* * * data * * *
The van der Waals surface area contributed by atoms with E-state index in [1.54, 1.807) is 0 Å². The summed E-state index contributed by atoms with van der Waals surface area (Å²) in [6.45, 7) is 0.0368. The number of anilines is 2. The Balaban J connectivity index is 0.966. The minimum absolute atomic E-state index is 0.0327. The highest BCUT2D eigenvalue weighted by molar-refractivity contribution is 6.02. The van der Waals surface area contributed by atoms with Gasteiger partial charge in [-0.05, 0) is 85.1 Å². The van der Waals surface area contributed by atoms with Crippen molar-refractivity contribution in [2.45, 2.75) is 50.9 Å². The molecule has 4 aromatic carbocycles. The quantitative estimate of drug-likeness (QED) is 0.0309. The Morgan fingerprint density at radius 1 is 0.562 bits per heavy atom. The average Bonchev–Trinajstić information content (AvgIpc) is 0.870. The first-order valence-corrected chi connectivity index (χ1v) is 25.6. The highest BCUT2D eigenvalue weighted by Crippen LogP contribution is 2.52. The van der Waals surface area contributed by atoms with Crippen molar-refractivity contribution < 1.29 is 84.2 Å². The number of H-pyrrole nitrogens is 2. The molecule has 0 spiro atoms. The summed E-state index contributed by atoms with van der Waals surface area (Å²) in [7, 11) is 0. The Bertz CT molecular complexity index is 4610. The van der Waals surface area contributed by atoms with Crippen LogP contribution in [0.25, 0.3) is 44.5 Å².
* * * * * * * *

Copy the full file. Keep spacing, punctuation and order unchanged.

The van der Waals surface area contributed by atoms with E-state index in [1.54, 1.807) is 0 Å². The summed E-state index contributed by atoms with van der Waals surface area (Å²) in [6.45, 7) is 0.0368. The number of anilines is 2. The Balaban J connectivity index is 0.966. The minimum absolute atomic E-state index is 0.0327. The highest BCUT2D eigenvalue weighted by molar-refractivity contribution is 6.02. The van der Waals surface area contributed by atoms with Gasteiger partial charge in [-0.05, 0) is 85.1 Å². The van der Waals surface area contributed by atoms with Crippen molar-refractivity contribution in [2.45, 2.75) is 50.9 Å². The molecule has 4 aromatic carbocycles. The quantitative estimate of drug-likeness (QED) is 0.0309. The Morgan fingerprint density at radius 1 is 0.562 bits per heavy atom. The average Bonchev–Trinajstić information content (AvgIpc) is 0.870. The first-order valence-corrected chi connectivity index (χ1v) is 25.6. The highest BCUT2D eigenvalue weighted by Crippen LogP contribution is 2.52. The van der Waals surface area contributed by atoms with Crippen molar-refractivity contribution < 1.29 is 84.2 Å². The number of H-pyrrole nitrogens is 2. The molecule has 0 spiro atoms. The summed E-state index contributed by atoms with van der Waals surface area (Å²) in [7, 11) is 0. The Bertz CT molecular complexity index is 4610. The van der Waals surface area contributed by atoms with Crippen LogP contribution in [0.25, 0.3) is 44.5 Å².